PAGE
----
So this week I’ve handed the reins to my technical co-founder to give you some insight into just why it is so important to build an MVP, but more importantly, what mistakes to avoid when doing it. Over to Jan..

Building a MVP (Minimum Viable Product) is now well popularised in the tech space and crucial for a startup company to reach Product Market fit as quickly and cost effectively as possible.

For those not versed in the lean startup movement, an MVP is all about building the minimum version of your product that you can take to market to test your assumptions with customers and then learn and iterate as quickly as possible.

Building Magnetic and being a tech Product Manager in previous jobs, I have always been weighing up in my mind what is the right balance for an MVP and have picked up a couple of learnings.

1. Don’t take shortcuts on visual design

Consumers have been treated with incredible tech products of late (iOS etc) and the bar is now far higher on what a polished, minimalistic, functional and sexy interface entails. It is an interface and the UX that sets many competitors apart these days. Building tech and features is cheap, but building a great interface and design is often where products fall behind and where tech companies lack the particular skills.

At Magnetic, we’ve always been very feature focused mainly because we are covering a wide scope of verticals and we just have to do X, Y and Z to compete. We needed to complete a UI revamp and it was an incredible success with existing customers and new signups. It was something we should have done far sooner. This was just a start and in the next few months we are completing a much bigger UI update that will definitely fill our customers with tons of excitement.

Remember, customers are a lot more forgiving about bugs and lack of features when they have an incredible interface, they love just clicking and toggling buttons while playing around.

2. No shortcuts on UX

This holds true for many of the reasons voiced above. Customers have high expectations and little patience to figure out how to work something. We regularly receive tickets from customers complaining that there is an extra click on a screen which shouldn’t be there. almost implying “when will this bug be fixed!”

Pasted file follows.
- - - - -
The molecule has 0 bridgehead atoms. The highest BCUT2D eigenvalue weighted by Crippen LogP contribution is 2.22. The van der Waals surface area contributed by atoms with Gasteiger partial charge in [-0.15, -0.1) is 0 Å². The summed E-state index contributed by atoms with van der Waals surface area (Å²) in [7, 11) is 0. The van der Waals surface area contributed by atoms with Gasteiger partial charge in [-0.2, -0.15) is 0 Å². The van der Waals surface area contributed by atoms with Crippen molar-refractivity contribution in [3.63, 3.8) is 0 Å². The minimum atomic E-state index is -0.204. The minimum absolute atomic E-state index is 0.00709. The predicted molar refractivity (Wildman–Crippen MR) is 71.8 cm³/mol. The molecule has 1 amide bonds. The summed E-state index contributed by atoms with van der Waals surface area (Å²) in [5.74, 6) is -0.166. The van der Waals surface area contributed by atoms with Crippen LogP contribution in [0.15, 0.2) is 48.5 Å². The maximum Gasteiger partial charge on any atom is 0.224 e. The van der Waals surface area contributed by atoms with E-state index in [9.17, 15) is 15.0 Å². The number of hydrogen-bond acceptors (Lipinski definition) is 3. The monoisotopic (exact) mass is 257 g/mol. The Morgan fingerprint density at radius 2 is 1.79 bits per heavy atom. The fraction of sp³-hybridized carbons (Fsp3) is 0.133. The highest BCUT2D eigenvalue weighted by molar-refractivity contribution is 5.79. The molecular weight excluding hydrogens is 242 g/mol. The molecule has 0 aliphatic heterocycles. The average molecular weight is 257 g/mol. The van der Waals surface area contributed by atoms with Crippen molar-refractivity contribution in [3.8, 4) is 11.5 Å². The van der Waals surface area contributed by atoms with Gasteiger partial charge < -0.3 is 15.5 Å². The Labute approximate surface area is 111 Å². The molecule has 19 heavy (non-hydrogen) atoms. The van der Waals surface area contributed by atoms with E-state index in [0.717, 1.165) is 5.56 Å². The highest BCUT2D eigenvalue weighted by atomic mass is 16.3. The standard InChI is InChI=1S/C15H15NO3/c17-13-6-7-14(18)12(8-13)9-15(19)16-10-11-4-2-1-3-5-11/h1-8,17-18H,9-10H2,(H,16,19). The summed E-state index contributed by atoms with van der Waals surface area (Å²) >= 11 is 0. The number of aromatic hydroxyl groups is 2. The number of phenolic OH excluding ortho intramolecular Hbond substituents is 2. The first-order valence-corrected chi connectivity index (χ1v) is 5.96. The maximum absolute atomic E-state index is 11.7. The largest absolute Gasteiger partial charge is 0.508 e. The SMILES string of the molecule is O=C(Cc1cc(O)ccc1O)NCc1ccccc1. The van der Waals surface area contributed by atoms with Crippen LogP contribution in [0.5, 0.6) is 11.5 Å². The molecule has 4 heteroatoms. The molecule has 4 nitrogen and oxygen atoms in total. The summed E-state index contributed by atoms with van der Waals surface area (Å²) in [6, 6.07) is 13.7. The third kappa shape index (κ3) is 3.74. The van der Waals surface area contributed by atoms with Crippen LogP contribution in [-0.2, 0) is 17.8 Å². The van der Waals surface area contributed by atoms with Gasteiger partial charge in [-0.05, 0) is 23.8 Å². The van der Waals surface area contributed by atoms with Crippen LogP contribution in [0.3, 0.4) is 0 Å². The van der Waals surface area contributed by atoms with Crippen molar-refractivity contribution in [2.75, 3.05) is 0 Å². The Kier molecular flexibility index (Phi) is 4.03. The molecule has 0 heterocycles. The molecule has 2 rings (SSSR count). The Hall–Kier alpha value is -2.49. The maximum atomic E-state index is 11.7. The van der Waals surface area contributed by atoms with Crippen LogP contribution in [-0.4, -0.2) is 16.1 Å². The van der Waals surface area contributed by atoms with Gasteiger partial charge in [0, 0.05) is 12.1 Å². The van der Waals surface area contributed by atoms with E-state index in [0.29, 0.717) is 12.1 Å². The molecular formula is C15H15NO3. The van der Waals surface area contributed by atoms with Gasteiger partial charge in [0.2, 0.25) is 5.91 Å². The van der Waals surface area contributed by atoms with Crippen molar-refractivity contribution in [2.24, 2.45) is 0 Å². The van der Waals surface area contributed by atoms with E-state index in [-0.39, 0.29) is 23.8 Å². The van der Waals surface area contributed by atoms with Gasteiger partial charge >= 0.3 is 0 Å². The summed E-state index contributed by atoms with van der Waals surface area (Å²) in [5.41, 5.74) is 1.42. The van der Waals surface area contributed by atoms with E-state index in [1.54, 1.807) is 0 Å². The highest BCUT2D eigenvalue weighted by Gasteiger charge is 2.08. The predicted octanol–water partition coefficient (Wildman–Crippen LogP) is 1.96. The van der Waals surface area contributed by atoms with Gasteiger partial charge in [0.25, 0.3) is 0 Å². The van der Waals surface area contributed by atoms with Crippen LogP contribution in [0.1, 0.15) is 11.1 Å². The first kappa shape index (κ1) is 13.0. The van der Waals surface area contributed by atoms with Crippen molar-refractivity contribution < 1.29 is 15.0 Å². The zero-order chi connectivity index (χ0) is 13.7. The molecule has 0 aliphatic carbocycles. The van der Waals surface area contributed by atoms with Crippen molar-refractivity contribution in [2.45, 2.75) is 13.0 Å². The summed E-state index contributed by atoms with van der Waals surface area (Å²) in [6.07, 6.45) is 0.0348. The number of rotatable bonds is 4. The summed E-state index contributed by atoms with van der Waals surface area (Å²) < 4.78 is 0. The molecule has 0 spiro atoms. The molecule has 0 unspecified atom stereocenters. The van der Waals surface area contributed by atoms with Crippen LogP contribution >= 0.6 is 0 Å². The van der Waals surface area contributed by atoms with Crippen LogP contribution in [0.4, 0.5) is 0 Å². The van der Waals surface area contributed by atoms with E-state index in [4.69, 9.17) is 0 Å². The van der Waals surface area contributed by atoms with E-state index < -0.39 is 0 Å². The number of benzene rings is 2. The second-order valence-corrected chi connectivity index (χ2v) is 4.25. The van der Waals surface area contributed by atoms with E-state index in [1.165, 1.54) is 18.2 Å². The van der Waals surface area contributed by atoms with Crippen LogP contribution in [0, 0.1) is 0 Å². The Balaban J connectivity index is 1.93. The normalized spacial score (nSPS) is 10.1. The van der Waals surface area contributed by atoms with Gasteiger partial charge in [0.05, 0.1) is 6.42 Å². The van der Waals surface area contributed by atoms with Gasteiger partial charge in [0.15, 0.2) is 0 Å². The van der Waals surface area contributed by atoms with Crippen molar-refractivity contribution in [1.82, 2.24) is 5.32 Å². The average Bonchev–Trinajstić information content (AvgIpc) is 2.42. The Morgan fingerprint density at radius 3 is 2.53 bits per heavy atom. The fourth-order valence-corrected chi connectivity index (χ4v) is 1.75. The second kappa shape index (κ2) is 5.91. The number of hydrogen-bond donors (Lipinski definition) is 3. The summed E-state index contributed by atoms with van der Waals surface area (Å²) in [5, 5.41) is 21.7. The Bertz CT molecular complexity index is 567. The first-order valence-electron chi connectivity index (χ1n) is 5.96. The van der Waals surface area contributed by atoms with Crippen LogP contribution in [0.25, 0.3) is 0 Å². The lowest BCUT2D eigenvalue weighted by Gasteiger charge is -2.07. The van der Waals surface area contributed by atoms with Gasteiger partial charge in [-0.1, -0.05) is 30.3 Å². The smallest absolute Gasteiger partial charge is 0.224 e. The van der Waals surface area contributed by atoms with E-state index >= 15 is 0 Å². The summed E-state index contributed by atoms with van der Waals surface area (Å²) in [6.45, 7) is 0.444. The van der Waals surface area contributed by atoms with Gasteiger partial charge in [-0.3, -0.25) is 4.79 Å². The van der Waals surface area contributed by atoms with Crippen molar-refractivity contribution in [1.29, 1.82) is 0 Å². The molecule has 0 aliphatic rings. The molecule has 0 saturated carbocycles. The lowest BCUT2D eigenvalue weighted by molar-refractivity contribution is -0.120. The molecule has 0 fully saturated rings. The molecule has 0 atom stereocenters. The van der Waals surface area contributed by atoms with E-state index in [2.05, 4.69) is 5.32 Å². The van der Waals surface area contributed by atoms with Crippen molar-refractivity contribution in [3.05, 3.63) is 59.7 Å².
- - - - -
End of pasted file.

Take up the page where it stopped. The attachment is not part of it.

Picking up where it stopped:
We struggled with this issue when we launched a new module, built as lean as we could knowing the UX wasn’t great and that we would improve once we saw some traction. The result was a fail in the uptake until we revisited the UX, making the feature more intuitive. The change in customer response was 10 fold.

3. Your industry will influence the extent of your MVP

You can break this down into Sustaining Innovation and Disruptive Innovation. Sustaining Innovation is where you are building for an existing market with competitors. Often you will be in a feature war and so the need to build more than the minimum or must be enough to compete with competitors with some form of differentiation.

With Disruptive Innovation you are creating a new market with new innovation. Here just having a functional product can get early adopters excited with an imperfect product. Your focus needs to be to validate your assumptions and iterate. Once competitors enter you need to ensure you stay ahead and provide a high quality product.

Magnetic unfortunately falls into the Sustaining Innovation category being a CRM, Project Management and Accounts platform. A lot of initial dev has been catchup to align with the big boys with some innovation here and there. We have an incredible roadmap and it can be frustrating sometimes not getting to the true innovation while being bogged down with ensuring our MVP at least matches competitors. Lesson for us is to try reduce the feature set so we have more capacity for new innovation.

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